• Paul Robeson
  • Judi Dench
  • Ian McKellen
  • David Tennant
  • Juliet Stevenson
  • Meera Syal
  • Papa Essiedu

Famous designers whose costumes are featured include:

  • Peter Brook
  • Abdul Farrah
  • Maria Bjornson
  • Ultz
  • Bob Crowley


Our Artwork Collection dates back to when the Shakespeare Memorial Theatre housed its own picture gallery for the people of Stratford-upon-Avon in 1881 of both paintings and sculpture.

With paintings by Sir Walter Sickert and Sir Antony Sher, our artwork collection can be considered in three categories: portraits of Shakespeare, scenes from Shakespeare plays and actors as Shakespeare characters.

We have 13 individual portraits of Shakespeare alone in our artwork collection. Our most famous Shakespeare portrait is the "Flower Portrait", named after Mrs Charles Flower, who donated it to the Shakespeare Memorial Theatre. It was claimed by to be the original portrait from which the engraving by Droeshout in the front of the First Folio was produced.

One of our most recognisable paintings is The Weird Sisters: Macbeth, Act 1, Scene 3 by Henry Fuseli, 1783. A painting which explores the supernatural world in which Shakespeare’s play Macbeth is set. It shows an opening scene, where three witches, or weird sisters, foretell the character Macbeth’s future as king.

Peggy Ashcroft was an actor who worked extensively with the RSC throughout her career and one of our paintings, by Ethel Leonine Gabain, depicts her as the infamous character, Juliet. It shows her in an orange velvet dress she wore in 1935, one of many dresses we have that she has worn that we also have in our Costume Collection.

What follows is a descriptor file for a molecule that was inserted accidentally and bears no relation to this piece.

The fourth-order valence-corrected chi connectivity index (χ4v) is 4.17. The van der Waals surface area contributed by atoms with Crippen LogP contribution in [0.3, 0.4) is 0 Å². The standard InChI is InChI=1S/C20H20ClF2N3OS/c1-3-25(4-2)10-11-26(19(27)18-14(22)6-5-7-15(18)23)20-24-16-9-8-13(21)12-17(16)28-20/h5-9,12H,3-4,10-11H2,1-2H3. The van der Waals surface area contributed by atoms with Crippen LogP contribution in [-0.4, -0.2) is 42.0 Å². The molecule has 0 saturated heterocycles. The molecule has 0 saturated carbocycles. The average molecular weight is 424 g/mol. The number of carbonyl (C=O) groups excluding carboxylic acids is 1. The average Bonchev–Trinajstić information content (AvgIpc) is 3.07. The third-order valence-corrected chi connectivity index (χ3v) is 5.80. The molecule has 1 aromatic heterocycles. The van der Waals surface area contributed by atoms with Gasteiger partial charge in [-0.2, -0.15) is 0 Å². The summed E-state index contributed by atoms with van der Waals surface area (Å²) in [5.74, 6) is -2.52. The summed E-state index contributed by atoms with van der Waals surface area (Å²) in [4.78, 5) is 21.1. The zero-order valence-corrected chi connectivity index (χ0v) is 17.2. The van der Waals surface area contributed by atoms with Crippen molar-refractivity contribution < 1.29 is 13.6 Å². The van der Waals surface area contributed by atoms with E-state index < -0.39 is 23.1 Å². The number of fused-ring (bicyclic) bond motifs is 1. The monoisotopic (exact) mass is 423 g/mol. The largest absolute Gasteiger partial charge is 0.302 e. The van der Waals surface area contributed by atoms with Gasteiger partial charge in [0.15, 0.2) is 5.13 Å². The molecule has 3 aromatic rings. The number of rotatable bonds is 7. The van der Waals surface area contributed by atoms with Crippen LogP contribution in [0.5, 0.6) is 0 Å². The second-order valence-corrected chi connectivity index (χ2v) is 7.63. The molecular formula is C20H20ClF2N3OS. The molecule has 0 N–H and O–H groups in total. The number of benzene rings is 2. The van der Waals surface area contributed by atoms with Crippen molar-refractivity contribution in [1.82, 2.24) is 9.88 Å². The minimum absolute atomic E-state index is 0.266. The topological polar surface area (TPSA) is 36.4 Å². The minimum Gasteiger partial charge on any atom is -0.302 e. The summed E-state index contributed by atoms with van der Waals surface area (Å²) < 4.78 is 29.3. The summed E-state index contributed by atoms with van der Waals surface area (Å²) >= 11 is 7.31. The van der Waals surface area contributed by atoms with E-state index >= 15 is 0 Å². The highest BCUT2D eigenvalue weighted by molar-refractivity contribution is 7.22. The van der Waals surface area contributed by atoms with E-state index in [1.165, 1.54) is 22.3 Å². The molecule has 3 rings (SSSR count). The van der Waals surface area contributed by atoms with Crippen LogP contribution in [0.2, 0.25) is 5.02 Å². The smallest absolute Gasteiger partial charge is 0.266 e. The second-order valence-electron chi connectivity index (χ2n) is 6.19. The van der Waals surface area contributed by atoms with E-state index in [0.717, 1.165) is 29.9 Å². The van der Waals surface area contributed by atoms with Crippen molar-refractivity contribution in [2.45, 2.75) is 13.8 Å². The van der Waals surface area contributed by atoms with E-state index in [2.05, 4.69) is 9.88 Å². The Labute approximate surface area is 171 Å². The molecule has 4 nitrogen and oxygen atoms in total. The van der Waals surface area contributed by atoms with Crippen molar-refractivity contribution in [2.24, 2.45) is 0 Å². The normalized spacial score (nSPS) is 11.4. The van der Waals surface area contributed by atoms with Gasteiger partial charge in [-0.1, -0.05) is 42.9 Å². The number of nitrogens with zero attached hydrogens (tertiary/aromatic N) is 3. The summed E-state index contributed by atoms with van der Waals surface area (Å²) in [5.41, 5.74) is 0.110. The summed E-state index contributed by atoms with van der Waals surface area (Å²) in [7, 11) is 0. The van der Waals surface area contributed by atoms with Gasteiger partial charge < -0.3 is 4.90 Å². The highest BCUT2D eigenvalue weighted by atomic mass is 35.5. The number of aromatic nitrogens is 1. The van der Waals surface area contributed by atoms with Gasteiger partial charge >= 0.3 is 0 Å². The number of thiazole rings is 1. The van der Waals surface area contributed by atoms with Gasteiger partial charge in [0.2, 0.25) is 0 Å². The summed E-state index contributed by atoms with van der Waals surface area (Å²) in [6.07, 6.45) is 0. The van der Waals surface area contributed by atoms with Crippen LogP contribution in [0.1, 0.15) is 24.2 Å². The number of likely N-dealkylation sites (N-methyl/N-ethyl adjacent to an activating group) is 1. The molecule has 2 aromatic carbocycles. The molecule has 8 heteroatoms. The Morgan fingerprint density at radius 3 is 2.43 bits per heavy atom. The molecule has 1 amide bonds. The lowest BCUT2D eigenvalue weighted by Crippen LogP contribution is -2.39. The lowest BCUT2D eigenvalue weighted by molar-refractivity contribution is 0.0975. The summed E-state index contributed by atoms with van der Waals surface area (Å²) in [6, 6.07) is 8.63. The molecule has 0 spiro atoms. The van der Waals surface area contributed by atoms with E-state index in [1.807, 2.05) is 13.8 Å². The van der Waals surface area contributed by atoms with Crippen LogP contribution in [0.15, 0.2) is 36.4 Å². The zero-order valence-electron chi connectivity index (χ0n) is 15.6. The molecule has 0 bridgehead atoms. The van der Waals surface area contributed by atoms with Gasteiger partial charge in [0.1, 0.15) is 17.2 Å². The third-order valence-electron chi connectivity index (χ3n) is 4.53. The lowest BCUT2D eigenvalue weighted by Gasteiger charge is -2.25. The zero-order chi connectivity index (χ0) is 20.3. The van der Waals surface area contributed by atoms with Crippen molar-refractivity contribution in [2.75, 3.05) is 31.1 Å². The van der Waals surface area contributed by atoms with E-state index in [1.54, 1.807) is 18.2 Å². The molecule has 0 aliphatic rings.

Other painters in our collection:

  • Sir Antony Sher
  • Dame Laura Knight
  • Frederick William Davis
  • Victor Muller
  • Angelica Kauffman
  • John Everett Millais
  • Fuseli
  • George Frederic Watts

Actors featured in artwork:

  • Ben Kingsley
  • Anthony Quayle
  • Dame Edith Evans
  • David Garrick
  • Ellen Terry
  • Frank Benson
  • Sir Henry Irving
  • Laurence Olivier
  • Sir Michael Redgrave
  • David Warner
  • Sir Antony Sher

You can explore more artworks from the RSC Collection online at Art UK

Props & objects

Our Props and Objects Collection is the most varied in our whole museum collection. It includes props from RSC productions, as well as staging equipment like lighting rigs, large scenic panels and stage weights. We even have prop paintings, one of which is clearly a copy of Gustav Klimt’s Judith II (Salome) created by our talented Scenic Workshop team.